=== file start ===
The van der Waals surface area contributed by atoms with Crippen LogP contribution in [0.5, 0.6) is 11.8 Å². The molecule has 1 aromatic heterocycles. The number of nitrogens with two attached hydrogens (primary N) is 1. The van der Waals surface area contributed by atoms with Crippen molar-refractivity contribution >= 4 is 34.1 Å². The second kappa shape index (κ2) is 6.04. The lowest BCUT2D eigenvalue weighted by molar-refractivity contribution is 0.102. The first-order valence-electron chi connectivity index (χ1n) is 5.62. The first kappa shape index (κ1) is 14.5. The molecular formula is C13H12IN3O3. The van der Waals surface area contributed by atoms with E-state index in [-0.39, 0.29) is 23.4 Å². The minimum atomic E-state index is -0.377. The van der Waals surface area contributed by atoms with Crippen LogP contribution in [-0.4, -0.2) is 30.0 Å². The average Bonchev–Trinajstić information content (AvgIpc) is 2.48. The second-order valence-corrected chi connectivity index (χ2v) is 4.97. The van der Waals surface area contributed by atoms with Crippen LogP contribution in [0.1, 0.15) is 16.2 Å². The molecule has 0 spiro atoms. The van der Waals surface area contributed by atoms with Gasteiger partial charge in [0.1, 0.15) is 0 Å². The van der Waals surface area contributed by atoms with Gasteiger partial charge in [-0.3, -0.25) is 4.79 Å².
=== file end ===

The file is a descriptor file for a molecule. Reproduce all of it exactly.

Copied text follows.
The van der Waals surface area contributed by atoms with Crippen LogP contribution in [0.5, 0.6) is 11.8 Å². The molecule has 1 aromatic heterocycles. The number of nitrogens with two attached hydrogens (primary N) is 1. The van der Waals surface area contributed by atoms with Crippen molar-refractivity contribution >= 4 is 34.1 Å². The second kappa shape index (κ2) is 6.04. The lowest BCUT2D eigenvalue weighted by molar-refractivity contribution is 0.102. The first-order valence-electron chi connectivity index (χ1n) is 5.62. The first kappa shape index (κ1) is 14.5. The molecular formula is C13H12IN3O3. The van der Waals surface area contributed by atoms with E-state index in [-0.39, 0.29) is 23.4 Å². The minimum atomic E-state index is -0.377. The van der Waals surface area contributed by atoms with Crippen LogP contribution in [-0.4, -0.2) is 30.0 Å². The average Bonchev–Trinajstić information content (AvgIpc) is 2.48. The second-order valence-corrected chi connectivity index (χ2v) is 4.97. The van der Waals surface area contributed by atoms with Crippen LogP contribution in [0.1, 0.15) is 16.2 Å². The molecule has 0 spiro atoms. The van der Waals surface area contributed by atoms with Gasteiger partial charge in [0.1, 0.15) is 0 Å². The van der Waals surface area contributed by atoms with Gasteiger partial charge in [-0.3, -0.25) is 4.79 Å².